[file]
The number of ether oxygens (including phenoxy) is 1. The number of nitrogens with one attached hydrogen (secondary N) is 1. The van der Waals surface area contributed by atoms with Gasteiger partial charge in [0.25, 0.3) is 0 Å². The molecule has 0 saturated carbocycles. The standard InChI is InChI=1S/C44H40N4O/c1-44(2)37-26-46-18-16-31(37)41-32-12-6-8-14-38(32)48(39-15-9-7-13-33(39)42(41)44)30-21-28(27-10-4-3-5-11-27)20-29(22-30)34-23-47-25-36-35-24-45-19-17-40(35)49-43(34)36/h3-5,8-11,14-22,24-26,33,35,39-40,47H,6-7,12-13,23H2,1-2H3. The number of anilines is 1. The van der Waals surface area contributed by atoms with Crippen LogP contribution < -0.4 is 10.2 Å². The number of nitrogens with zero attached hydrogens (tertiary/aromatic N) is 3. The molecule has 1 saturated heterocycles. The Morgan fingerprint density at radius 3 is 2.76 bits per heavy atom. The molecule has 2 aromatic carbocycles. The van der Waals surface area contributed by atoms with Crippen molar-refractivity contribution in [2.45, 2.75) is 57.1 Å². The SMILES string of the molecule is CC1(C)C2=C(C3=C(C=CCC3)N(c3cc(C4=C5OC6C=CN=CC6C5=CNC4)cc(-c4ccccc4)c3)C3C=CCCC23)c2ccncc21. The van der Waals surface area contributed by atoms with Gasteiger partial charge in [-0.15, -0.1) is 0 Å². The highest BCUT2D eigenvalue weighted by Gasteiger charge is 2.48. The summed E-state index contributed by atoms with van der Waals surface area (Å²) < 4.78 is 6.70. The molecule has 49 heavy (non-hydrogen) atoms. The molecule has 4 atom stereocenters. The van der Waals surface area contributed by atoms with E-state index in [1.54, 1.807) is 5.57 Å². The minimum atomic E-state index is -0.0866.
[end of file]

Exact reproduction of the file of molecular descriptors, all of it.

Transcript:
The number of ether oxygens (including phenoxy) is 1. The number of nitrogens with one attached hydrogen (secondary N) is 1. The van der Waals surface area contributed by atoms with Gasteiger partial charge in [0.25, 0.3) is 0 Å². The molecule has 0 saturated carbocycles. The standard InChI is InChI=1S/C44H40N4O/c1-44(2)37-26-46-18-16-31(37)41-32-12-6-8-14-38(32)48(39-15-9-7-13-33(39)42(41)44)30-21-28(27-10-4-3-5-11-27)20-29(22-30)34-23-47-25-36-35-24-45-19-17-40(35)49-43(34)36/h3-5,8-11,14-22,24-26,33,35,39-40,47H,6-7,12-13,23H2,1-2H3. The number of anilines is 1. The van der Waals surface area contributed by atoms with Crippen LogP contribution < -0.4 is 10.2 Å². The number of nitrogens with zero attached hydrogens (tertiary/aromatic N) is 3. The molecule has 1 saturated heterocycles. The Morgan fingerprint density at radius 3 is 2.76 bits per heavy atom. The molecule has 2 aromatic carbocycles. The van der Waals surface area contributed by atoms with Crippen molar-refractivity contribution in [2.45, 2.75) is 57.1 Å². The SMILES string of the molecule is CC1(C)C2=C(C3=C(C=CCC3)N(c3cc(C4=C5OC6C=CN=CC6C5=CNC4)cc(-c4ccccc4)c3)C3C=CCCC23)c2ccncc21. The van der Waals surface area contributed by atoms with Gasteiger partial charge in [-0.15, -0.1) is 0 Å². The highest BCUT2D eigenvalue weighted by Gasteiger charge is 2.48. The summed E-state index contributed by atoms with van der Waals surface area (Å²) < 4.78 is 6.70. The molecule has 49 heavy (non-hydrogen) atoms. The molecule has 4 atom stereocenters. The van der Waals surface area contributed by atoms with E-state index in [1.54, 1.807) is 5.57 Å². The minimum atomic E-state index is -0.0866.